Uber apologises after London ban
The chief executive of Uber, Dara Khosrowshahi, said he was sorry for the “mistakes we’ve made” after the taxi-hailing firm lost its London licence. Uber’s reign in the capital looks to be over, after Transport for London ( TFL) refused to renew the ride-sharing service’s licence. TFL said it concluded that Uber “is not fit and proper to hold a private hire operator licence”.
In a statement posted on Twitter, TFL said that Uber’s approach and conduct “demonstrate a lack of corporate responsibility”, and lists four points, including Uber’s failure to report serious criminal offences, its approach to medical certificates and its approach to how Enhanced Disclosure and Barring Service (DBS) checks are obtained.
The news came as a huge blow to Uber, which has been beset by problems over recent months, though the decision by a major city to strip Uber of its licence marks a new low point for the company.
Uber responded by saying it will “immediately challenge” Tfl’s decision in the courts, but accepts it “must change”. Mr Khosrowshahi said: “While Uber has revolutionised the way people move in cities around the world, it’s equally true that we’ve got things wrong along the way. On behalf of everyone at Uber globally, I apologise for the mistakes we’ve made.”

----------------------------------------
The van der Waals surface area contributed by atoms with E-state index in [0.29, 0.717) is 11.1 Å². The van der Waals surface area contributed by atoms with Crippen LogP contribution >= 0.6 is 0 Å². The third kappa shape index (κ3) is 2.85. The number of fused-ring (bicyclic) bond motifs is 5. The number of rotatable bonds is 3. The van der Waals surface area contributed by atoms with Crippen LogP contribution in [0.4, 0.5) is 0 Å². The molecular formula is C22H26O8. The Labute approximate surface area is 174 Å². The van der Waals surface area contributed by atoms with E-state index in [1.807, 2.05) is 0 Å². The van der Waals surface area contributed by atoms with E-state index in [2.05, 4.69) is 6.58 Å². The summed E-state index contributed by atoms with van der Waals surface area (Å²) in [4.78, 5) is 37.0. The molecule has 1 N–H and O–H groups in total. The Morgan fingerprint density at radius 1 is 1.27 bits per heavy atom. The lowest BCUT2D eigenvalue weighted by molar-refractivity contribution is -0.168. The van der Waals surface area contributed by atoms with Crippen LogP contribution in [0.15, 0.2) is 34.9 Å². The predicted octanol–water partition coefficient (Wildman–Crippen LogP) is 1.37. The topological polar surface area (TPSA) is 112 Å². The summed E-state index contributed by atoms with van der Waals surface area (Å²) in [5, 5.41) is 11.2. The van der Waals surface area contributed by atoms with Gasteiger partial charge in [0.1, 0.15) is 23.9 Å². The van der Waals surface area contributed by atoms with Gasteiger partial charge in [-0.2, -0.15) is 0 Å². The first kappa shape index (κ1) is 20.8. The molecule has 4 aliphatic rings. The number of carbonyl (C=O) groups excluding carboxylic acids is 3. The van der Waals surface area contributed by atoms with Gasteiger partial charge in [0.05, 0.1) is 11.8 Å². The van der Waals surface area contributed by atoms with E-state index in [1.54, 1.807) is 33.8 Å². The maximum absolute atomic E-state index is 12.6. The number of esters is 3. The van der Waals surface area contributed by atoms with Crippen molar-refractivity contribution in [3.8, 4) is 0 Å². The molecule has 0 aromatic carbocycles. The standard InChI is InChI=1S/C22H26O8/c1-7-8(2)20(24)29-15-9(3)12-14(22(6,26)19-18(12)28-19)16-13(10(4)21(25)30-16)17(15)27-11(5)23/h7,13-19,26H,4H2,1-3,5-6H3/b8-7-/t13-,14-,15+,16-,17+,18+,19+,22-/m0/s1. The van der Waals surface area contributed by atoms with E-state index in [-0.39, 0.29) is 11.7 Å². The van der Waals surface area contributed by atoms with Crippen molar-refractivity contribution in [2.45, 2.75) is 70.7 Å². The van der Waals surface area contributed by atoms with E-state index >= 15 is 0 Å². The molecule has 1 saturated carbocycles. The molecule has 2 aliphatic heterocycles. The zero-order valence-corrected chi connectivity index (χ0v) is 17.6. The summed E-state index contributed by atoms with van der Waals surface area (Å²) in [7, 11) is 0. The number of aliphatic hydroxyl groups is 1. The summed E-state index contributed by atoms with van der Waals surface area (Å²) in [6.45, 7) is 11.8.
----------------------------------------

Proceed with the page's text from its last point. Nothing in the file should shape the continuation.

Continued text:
How will it affect you?
If you’re a regular Uber passenger, you may be dismayed by Tfl’s decision: more than 3.5 million people who live and work in London use the service to travel, primarily because it’s cheaper and more convenient than hiring a black cab. Indeed, at the time of writing, more than 750,000 people had signed a petition to restore the firm’s licence.
Uber also has more than 40,000 drivers in London, who will now be deprived of regular income, although the company refused to grant them workers’ rights until forced to by a tribunal panel. It’s possible that Uber cars could remain on the roads while the appeal goes through the courts.
What do we think?
This was a surprise decision by TFL, but an understandable one: Uber repeatedly avoided taking responsibility for the criminal conduct of some of its drivers, its lax security checks and its disregard towards its workers, passengers and rivals. However, there’s a strong chance that the ruling will be overturned, as it was in Italy in July, if Uber agrees to compromise and improve its business practices – especially given the level of public support for the company.